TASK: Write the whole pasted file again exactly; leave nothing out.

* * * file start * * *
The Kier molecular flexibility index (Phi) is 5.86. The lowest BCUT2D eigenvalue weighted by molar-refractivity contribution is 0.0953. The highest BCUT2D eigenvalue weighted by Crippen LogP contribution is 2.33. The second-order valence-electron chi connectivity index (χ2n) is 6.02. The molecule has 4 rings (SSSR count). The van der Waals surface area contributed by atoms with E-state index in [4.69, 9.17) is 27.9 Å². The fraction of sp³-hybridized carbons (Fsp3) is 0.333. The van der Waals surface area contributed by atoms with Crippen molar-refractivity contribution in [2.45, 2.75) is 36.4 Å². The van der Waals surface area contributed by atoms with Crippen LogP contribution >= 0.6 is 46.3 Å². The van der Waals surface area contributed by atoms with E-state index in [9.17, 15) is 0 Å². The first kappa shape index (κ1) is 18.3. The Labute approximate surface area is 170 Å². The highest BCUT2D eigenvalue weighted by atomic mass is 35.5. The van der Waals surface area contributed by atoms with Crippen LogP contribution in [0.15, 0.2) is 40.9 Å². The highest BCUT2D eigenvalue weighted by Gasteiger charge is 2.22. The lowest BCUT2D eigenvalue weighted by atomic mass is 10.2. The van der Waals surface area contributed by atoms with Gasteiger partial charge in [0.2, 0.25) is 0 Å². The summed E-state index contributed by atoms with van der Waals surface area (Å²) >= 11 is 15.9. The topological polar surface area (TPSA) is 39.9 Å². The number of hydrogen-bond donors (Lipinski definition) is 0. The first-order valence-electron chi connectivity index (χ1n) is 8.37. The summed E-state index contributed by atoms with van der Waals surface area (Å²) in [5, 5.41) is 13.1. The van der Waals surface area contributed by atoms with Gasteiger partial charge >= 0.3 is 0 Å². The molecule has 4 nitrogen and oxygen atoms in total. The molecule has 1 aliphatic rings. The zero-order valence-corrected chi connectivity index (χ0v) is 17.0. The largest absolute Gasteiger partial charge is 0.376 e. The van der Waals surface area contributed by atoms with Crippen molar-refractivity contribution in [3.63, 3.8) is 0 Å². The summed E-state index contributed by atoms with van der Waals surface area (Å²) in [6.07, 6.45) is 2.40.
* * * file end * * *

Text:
The Kier molecular flexibility index (Phi) is 5.86. The lowest BCUT2D eigenvalue weighted by molar-refractivity contribution is 0.0953. The highest BCUT2D eigenvalue weighted by Crippen LogP contribution is 2.33. The second-order valence-electron chi connectivity index (χ2n) is 6.02. The molecule has 4 rings (SSSR count). The van der Waals surface area contributed by atoms with E-state index in [4.69, 9.17) is 27.9 Å². The fraction of sp³-hybridized carbons (Fsp3) is 0.333. The van der Waals surface area contributed by atoms with Crippen molar-refractivity contribution in [2.45, 2.75) is 36.4 Å². The van der Waals surface area contributed by atoms with Crippen LogP contribution >= 0.6 is 46.3 Å². The van der Waals surface area contributed by atoms with E-state index in [9.17, 15) is 0 Å². The first kappa shape index (κ1) is 18.3. The Labute approximate surface area is 170 Å². The highest BCUT2D eigenvalue weighted by atomic mass is 35.5. The van der Waals surface area contributed by atoms with Crippen LogP contribution in [0.15, 0.2) is 40.9 Å². The highest BCUT2D eigenvalue weighted by Gasteiger charge is 2.22. The lowest BCUT2D eigenvalue weighted by atomic mass is 10.2. The van der Waals surface area contributed by atoms with Gasteiger partial charge in [0.2, 0.25) is 0 Å². The summed E-state index contributed by atoms with van der Waals surface area (Å²) >= 11 is 15.9. The topological polar surface area (TPSA) is 39.9 Å². The number of hydrogen-bond donors (Lipinski definition) is 0. The first-order valence-electron chi connectivity index (χ1n) is 8.37. The summed E-state index contributed by atoms with van der Waals surface area (Å²) in [5, 5.41) is 13.1. The van der Waals surface area contributed by atoms with Gasteiger partial charge >= 0.3 is 0 Å². The molecule has 4 nitrogen and oxygen atoms in total. The molecule has 1 aliphatic rings. The zero-order valence-corrected chi connectivity index (χ0v) is 17.0. The largest absolute Gasteiger partial charge is 0.376 e. The van der Waals surface area contributed by atoms with Crippen molar-refractivity contribution in [3.63, 3.8) is 0 Å². The summed E-state index contributed by atoms with van der Waals surface area (Å²) in [6.07, 6.45) is 2.40.